Thriller – a vicious and exciting part of TV series culture
Observing people try to make sense of the unexplainable will always be a good foundation for a TV show. Whether its people going missing, people fighting a mystery virus, or people trying to make sense of what they uncover on their route to the Bermuda Triangle, these stories touch on something fundamental in a way that few other shows can.
As a result, when the hunt for answers becomes fully cosmic, it becomes much more powerful. Such is the case with “Hellbound,” the newest international Netflix series to break into the top ten most-watched shows on the platform.
The show has been favourably praised at major film festivals across the world this autumn, and Netflix has released it in its entirety as one of the most recent Korean Original series, Yeon Sang-dark ho’s and compelling six-part series.
A strange catastrophe befalls random people in the not-too-distant future Seoul in it. They are informed that they are bound for Hell and that their day of judgement is approaching by the same wispy, shadowy prophet of doom. They’re left to wait for the inevitable after being given the exact date and time of their death.
Death with a timer!
When the timer goes off, the person in question is visited by a trio of hulking grey demons who pummelled them into the hereafter, looking a little like super-ripped Stay-Puft men, ashy and burning after being left in the oven too long. The three-race off to their shadow domain, capped off with an orb of blazing white-hot pain that chars these folks to a crisp, leaving nothing but half a roasted skeleton behind.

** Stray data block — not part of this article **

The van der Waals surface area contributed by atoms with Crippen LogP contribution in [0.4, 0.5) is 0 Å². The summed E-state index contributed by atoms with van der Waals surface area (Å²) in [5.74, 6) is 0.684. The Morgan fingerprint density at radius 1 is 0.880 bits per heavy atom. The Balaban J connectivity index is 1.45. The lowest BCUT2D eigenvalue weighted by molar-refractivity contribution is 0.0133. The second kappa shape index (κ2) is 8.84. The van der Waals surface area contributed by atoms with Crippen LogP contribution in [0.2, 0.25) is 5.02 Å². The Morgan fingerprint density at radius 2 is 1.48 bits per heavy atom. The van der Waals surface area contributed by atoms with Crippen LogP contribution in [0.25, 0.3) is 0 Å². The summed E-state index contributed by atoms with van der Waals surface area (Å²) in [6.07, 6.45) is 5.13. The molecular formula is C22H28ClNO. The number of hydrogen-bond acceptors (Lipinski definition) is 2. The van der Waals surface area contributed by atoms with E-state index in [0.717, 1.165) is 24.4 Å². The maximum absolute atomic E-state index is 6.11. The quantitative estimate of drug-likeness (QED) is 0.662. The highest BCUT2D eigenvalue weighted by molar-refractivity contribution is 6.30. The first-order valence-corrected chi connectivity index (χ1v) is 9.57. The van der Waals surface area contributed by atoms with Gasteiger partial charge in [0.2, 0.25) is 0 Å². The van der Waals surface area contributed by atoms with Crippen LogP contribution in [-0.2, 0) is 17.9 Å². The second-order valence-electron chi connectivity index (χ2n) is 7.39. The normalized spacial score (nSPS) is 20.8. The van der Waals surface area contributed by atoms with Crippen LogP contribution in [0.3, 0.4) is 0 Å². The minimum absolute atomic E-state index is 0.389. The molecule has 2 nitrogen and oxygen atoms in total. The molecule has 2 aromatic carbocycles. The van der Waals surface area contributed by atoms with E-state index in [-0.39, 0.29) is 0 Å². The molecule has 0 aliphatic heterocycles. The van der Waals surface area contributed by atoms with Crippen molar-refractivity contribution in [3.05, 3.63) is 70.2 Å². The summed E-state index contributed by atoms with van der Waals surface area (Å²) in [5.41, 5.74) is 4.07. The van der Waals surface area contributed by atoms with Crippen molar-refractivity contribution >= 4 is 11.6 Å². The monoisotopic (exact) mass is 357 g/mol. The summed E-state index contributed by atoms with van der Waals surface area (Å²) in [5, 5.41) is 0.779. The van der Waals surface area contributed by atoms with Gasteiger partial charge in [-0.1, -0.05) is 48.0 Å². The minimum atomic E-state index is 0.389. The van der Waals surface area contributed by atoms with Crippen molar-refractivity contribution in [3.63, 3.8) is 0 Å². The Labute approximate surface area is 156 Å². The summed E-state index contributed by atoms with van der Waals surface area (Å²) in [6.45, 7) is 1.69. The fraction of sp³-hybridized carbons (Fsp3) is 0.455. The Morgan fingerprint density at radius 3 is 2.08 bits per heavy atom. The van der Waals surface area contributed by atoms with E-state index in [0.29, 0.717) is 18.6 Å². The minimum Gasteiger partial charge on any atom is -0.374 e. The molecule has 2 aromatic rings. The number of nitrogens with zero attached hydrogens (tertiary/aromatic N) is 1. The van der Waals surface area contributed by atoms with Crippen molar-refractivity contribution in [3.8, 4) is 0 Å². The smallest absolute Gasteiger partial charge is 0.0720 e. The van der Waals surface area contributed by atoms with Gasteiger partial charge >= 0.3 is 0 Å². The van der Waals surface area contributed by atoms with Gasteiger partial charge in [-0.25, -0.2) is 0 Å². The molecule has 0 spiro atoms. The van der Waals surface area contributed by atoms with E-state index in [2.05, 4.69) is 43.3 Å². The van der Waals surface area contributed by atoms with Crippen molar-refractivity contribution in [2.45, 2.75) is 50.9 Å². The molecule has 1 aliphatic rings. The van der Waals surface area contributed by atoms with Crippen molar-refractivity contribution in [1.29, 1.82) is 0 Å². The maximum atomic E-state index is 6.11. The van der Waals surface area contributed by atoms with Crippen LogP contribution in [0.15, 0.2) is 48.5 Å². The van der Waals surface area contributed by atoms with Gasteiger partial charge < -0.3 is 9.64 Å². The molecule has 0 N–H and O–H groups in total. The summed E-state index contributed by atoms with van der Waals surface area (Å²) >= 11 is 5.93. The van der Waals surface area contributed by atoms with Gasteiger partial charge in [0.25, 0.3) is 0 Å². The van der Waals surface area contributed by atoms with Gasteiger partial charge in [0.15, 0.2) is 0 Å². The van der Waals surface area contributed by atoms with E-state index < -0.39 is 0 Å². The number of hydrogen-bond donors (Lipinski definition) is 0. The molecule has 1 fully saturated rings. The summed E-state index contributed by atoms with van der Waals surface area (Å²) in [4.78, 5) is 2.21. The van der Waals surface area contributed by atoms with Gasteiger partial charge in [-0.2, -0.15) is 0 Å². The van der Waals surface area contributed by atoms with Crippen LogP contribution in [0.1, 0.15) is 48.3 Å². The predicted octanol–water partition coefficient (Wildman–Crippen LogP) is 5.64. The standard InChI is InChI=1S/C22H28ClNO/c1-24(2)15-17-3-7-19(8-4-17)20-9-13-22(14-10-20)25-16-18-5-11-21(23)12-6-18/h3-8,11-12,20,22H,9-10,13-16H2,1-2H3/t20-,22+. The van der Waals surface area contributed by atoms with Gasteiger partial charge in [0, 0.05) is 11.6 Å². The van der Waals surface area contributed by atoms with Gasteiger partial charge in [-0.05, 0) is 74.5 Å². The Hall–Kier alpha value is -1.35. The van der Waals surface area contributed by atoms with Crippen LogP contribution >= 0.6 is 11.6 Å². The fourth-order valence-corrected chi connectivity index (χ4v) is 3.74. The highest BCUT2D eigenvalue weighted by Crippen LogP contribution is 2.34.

The prophecy and discovery!
Jin Kyeong-hoon (Yang Ik-june), a police detective whose wife was murdered just a few months before, arrives late to the case briefing. His irritated boss asks him and colleague detective Hong Eun-pyo (Park Jung-pyo) to look into the New Truth Society, which has been distributing information about the incidents.
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They arrive at the scene to find a New Truth gathering, with “Chairman Jeong” outlining what happens: Convicted prisoners see a ghostly presence that tells them when they’ll be taken to hell, and then the dark giants arrive at the appointed moment. They question Jeong about how he came to believe in the prophecy; he first encountered these beings on a pilgrimage to Tibet, and it gave him a reason to live: to discover God and live a life of righteousness. After seeing his daughter Hee-jeong (Lee Re) at the rally, Kyeong-hoon is already enraged.
At initially, Choi Kyu-Hellbound goes slowly. It’s attempting to weave the story’s threads together, from the strange, seemingly supernatural killings to Jeong and the New Truth, the Arrowhead, and Kyeong-attempts hoon’s to investigate the strange crime while still grieving.
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Hellbound comes across as a little disjointed, owing to its attempt to cram all of its characters into the plot. It does a better job than some other shows with so many characters (we’re looking at you, The Wheel Of Time! ), but there are still significant plot holes, such as who the Arrowhead is, why this guy in the goat skull mask is making videos, and what sets them apart from The New Truth (if there is anything).
Overall, it is a one-time-watch series.
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